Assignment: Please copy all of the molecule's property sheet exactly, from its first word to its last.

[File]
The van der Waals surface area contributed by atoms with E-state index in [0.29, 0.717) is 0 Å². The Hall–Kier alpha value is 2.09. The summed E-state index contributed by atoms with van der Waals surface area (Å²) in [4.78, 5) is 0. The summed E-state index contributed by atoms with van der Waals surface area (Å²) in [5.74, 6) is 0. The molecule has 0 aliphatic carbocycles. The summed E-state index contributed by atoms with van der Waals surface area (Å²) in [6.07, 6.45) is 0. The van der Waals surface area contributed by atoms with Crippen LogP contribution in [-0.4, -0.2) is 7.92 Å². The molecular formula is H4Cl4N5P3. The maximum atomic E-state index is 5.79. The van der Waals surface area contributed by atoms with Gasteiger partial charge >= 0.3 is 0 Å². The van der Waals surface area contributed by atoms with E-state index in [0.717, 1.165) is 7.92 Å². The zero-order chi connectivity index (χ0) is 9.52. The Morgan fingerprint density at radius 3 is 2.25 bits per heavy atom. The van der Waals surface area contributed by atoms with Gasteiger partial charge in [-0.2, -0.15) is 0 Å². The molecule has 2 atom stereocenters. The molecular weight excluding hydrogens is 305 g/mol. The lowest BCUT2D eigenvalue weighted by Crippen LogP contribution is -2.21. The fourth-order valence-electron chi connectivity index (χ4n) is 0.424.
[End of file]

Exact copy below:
The van der Waals surface area contributed by atoms with E-state index in [0.29, 0.717) is 0 Å². The Hall–Kier alpha value is 2.09. The summed E-state index contributed by atoms with van der Waals surface area (Å²) in [4.78, 5) is 0. The summed E-state index contributed by atoms with van der Waals surface area (Å²) in [5.74, 6) is 0. The molecule has 0 aliphatic carbocycles. The summed E-state index contributed by atoms with van der Waals surface area (Å²) in [6.07, 6.45) is 0. The van der Waals surface area contributed by atoms with Crippen LogP contribution in [-0.4, -0.2) is 7.92 Å². The molecular formula is H4Cl4N5P3. The maximum atomic E-state index is 5.79. The van der Waals surface area contributed by atoms with Gasteiger partial charge >= 0.3 is 0 Å². The van der Waals surface area contributed by atoms with E-state index in [0.717, 1.165) is 7.92 Å². The zero-order chi connectivity index (χ0) is 9.52. The Morgan fingerprint density at radius 3 is 2.25 bits per heavy atom. The van der Waals surface area contributed by atoms with Gasteiger partial charge in [-0.2, -0.15) is 0 Å². The molecule has 2 atom stereocenters. The molecular weight excluding hydrogens is 305 g/mol. The lowest BCUT2D eigenvalue weighted by Crippen LogP contribution is -2.21. The fourth-order valence-electron chi connectivity index (χ4n) is 0.424.